Far fewer deals closed in the apartment sector in both January and February compared to the year before. Buyers increasingly want higher yields on their investments.
The new year has brought some surprises for the apartment business. Investors are buying and selling far fewer apartment buildings.
“You are going to be shocked at the year-over-year declines in apartment deal volume into January,” says Jim Costello, senior vice president of New York City-based research firm Real Capital Analytics (RCA).
Far fewer deals closed in the apartment sector in both January and February compared to the year before. Buyers increasingly want higher yields on their investments. Sellers still insist on the high prices they believe their properties are worth and many are willing to refuse to sell rather than accept a lower bid. Meanwhile, at least a few investors are still willing to pay those high prices, which continue to rise on average for the shrinking number of deals that make it to the closing table.
“The situation suggests an impasse between buyers and sellers,” says Costello.
Fewer properties traded
Apartment investors bought and sold $5.1 billion in apartment properties in January 201—down 62 percent from the year-ago period. The volume of apartment deals normally swings widely, but there are signs that this single month may be a sign of a broader trend.
The volume of transactions fell in January largely because there were fewer portfolio sales. “We've been mostly surprised, especially given that 2016 was a record volume year, portfolio executions were off,” says Chris Akins, senior managing director for multifamily with CBRE Capital Markets. “Although CBRE had several successful portfolio transactions, there were many others that were either pulled or failed to transact as a complete portfolio.”
The number of sales of individual apartment properties also fell, by 28 percent. That’s a giant decrease, though it’s less than the 62 percent drop in volume for portfolio sales, according to RCA.
In February, the volume of apartment properties traded fell 10 percent below the year-ago period, according to a preview of RCA data. “The trends into February will be much improved, but still down at a double-digit pace,” says Costello.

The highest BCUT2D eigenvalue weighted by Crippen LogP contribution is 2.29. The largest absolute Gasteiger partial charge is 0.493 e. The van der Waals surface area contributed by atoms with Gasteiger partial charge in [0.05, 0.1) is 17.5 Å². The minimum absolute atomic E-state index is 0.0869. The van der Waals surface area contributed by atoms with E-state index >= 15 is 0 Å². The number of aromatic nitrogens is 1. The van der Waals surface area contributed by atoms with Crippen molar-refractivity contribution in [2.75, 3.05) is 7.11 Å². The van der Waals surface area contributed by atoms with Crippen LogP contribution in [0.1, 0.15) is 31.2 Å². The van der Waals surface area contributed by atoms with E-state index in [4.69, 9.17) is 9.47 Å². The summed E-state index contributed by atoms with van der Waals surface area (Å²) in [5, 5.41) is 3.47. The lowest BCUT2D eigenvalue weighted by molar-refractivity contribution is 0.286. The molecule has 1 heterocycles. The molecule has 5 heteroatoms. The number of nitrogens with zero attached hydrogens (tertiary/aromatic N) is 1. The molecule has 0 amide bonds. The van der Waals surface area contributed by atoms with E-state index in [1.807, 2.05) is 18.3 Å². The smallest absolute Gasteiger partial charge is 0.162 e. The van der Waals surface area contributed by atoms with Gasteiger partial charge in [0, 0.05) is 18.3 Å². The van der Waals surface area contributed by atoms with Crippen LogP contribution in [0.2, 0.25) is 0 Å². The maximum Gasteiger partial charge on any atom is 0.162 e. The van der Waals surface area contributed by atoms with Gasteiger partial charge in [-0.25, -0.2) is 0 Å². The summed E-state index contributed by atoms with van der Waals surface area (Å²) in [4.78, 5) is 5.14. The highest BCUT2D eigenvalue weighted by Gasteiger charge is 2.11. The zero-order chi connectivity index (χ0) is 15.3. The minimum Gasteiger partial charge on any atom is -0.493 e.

Prices continued to creep upwards as cap rates dropped even lower. However, that is likely to change this year.
“We would expect cap rates to trend upwards,” says Akins. Cap rates fell in January to reach an average of 5.5 percent, down 30 basis points from the year before. Cap rates for garden-style apartment properties fell more steeply, by 40 basis points, to 5.6 percent.
Cap rates have been trending lower throughout 2016—despite widespread sentiment that they could not fall much further. The trend seems to have continued into February, according to RCA data. “Preliminary figures suggest that pricing for apartments in February has not reversed,” says Costello.
However, many investors now seek a higher return on acquisitions. ‘We see investors on a quest for higher yields,” says Akins. “Investors are more willing to invest in niche categories and non-gateway markets.”
As some buyers and sellers step away from the market, the participants left behind create a very heated environment. “Because the year has been off to a slow start, the lack of supply and incredible demand for product will create a very competitive environment,” says Akins. “The wild card is the growing interest from foreign capital in the multifamily space, which could continue to hold cap rates level.”